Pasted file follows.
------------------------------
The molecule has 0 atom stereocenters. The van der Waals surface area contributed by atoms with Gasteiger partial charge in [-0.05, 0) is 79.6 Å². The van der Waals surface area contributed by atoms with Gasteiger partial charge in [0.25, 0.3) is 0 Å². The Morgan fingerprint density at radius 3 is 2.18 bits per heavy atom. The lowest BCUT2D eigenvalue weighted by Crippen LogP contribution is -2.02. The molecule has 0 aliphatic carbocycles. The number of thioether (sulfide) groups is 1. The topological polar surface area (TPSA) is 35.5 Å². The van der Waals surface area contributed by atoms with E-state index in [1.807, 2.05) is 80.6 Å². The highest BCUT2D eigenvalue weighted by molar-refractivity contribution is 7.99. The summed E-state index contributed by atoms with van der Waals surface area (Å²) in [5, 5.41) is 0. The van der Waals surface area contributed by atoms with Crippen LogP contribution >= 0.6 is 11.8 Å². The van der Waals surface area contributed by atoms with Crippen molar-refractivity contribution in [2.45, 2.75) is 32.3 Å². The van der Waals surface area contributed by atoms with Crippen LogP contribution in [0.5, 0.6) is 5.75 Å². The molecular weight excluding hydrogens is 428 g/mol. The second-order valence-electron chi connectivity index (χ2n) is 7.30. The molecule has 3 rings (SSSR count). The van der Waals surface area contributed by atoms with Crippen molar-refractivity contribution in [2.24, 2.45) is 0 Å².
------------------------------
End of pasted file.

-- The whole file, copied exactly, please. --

The molecule has 0 atom stereocenters. The van der Waals surface area contributed by atoms with Gasteiger partial charge in [-0.05, 0) is 79.6 Å². The van der Waals surface area contributed by atoms with Gasteiger partial charge in [0.25, 0.3) is 0 Å². The Morgan fingerprint density at radius 3 is 2.18 bits per heavy atom. The lowest BCUT2D eigenvalue weighted by Crippen LogP contribution is -2.02. The molecule has 0 aliphatic carbocycles. The number of thioether (sulfide) groups is 1. The topological polar surface area (TPSA) is 35.5 Å². The van der Waals surface area contributed by atoms with E-state index in [1.807, 2.05) is 80.6 Å². The highest BCUT2D eigenvalue weighted by molar-refractivity contribution is 7.99. The summed E-state index contributed by atoms with van der Waals surface area (Å²) in [5, 5.41) is 0. The van der Waals surface area contributed by atoms with Crippen LogP contribution >= 0.6 is 11.8 Å². The van der Waals surface area contributed by atoms with Crippen molar-refractivity contribution in [2.45, 2.75) is 32.3 Å². The van der Waals surface area contributed by atoms with Crippen LogP contribution in [0.5, 0.6) is 5.75 Å². The molecular weight excluding hydrogens is 428 g/mol. The second-order valence-electron chi connectivity index (χ2n) is 7.30. The molecule has 3 rings (SSSR count). The van der Waals surface area contributed by atoms with Crippen molar-refractivity contribution in [2.24, 2.45) is 0 Å².